FIGURE 3
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Figure 3. Beginning of Clifford Brown’s solo on Jordu. (A) Log-frequency spectrogram, where rectangles (red) indicate the solo transcription and vertical lines (blue) the annotated measure positions. (B) Sheet music representation of the transcribed solo.

3.2. Jazz Recordings

A typical jazz recording consists of a soloist who is accompanied by a rhythm section (e.g., double bass, piano, and drums). From an engineering perspective, such a recording is a sequence of amplitude values sampled from a microphone signal (or a mixture of multiple signals). By applying digital signal processing methods, one can analyze and manipulate such signals. A common way to analyze music signals is to transform them into a time-frequency representation, e.g., a spectrogram. For example, in Figure 2A, we show an excerpt of a spectrogram from Clifford Brown’s solo on Jordu. There exist different approaches to obtain such a time-frequency representation.14 In particular, we use a logarithmically spaced frequency axis with a bandwidth of a single semitone per frequency band (row in the spectrogram)—motivated by human’s logarithmic perception of frequency and the equal-tempered scale underlying the music. In this representation, one can locate note onsets and durations, as well as harmonic partials generated by the sounding instruments. For an overview of computational approaches and music processing in general, we refer to the literature, e.g., Müller (2015), Knees and Schedl (2016), and Weihs et al. (2016).

3.3. Videos

There exist many different web services that offer users to publish videos. Among these services, YouTube15 is without doubt the largest and most famous platform for video sharing. For our scenario, we are particularly interested in YouTube videos that contain music—especially the music that underlies the WJD. Some of the offered music videos are official releases by record labels, but the majority are videos uploaded by private platform users. Especially the music videos uploaded by the private users often contain only a static image (cover art) or a slideshow while the audio track is a digitized version of the commercially available record. By embedding YouTube videos in a web service, one relies on the availability of these videos. Due to user deletions, copyright infringements, or legal constraints in some countries, videos may not be available. However, YouTube has a lot of redundancy, i.e., the same music recording may be available in more than one version.

3.4. Additional Metadata

In addition to the solo transcriptions, the WJD contains basic metadata for the music recordings (e.g., artist and record name), as well as a special identifier for the MusicBrainz16 platform. MusicBrainz is a community-driven platform, which collects music metadata and makes it publicly available. With the identifier available in the WJD, one is able to request a comprehensive list of available metadata from the MusicBrainz platform (e.g., participating musicians, producer’s name, and so on). Furthermore, MusicBrainz can serve as a gateway to other web services that offer different kinds of metadata or even other multimedia objects (e.g., pictures of the artist). This “web of data” is often referred to as the Semantic Web (Berners-Lee et al., 2001). By using the web service DBpedia,17 we can furthermore obtain and integrate content published on Wikipedia (e.g., bibliographic information about the artist).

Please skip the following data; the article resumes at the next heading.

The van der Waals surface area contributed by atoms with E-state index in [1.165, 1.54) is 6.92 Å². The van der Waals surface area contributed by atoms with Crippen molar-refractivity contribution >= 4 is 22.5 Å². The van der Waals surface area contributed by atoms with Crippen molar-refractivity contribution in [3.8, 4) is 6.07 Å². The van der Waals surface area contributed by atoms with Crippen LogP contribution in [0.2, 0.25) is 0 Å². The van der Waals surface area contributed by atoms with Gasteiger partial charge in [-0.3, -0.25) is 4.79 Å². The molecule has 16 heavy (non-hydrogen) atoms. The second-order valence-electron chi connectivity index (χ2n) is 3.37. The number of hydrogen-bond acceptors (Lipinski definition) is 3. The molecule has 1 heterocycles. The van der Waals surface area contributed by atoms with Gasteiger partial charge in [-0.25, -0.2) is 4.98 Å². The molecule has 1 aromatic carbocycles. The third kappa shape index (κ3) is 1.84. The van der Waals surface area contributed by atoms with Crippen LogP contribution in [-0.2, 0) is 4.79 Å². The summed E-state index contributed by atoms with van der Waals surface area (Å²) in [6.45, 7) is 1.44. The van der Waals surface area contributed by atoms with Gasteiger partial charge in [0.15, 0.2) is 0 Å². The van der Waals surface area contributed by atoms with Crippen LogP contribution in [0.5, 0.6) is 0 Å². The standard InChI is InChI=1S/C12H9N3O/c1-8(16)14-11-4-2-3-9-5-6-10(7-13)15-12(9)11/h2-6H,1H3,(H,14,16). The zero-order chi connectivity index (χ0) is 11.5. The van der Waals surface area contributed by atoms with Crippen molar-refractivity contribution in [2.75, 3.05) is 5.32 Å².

4. Retrieval and Linking Strategies

In this section, we report on experiments where we systematically created links between the annotations contained in the WJD and corresponding YouTube videos. The retrieval task is as follows: given a specific music recording or a solo annotation provided by the WJD as query, identify the relevant videos in the pool of YouTube videos. Since the number of YouTube videos is very large, we follow a two-step retrieval strategy that we describe in the following.

4.1. Retrieval Scenario

We started by formalizing our retrieval task following (Müller, 2015). Let 𝒟 be the set of all documents available on YouTube. A YouTube document D 𝒟 consists of the video and the available metadata. Let 𝒬 be a collection of documents available within the WJD. A WJD document Q 𝒬 consists of a solo annotation, the underlying music excerpts, as well as metadata. In our scenario, the document Q served as query, whereas 𝒟 was the database to search in. Given a query Q, the retrieval task was to identify the corresponding documents D. In our scenario, we followed a two-step retrieval strategy. First, we performed a metadata-based retrieval using the YouTube search engine. For a query Q, the result of the text-based retrieval is denoted as DQText D. In the second step, we performed content-based retrieval only based on DQText to identify the relevant documents, denoted as DQRelDQText.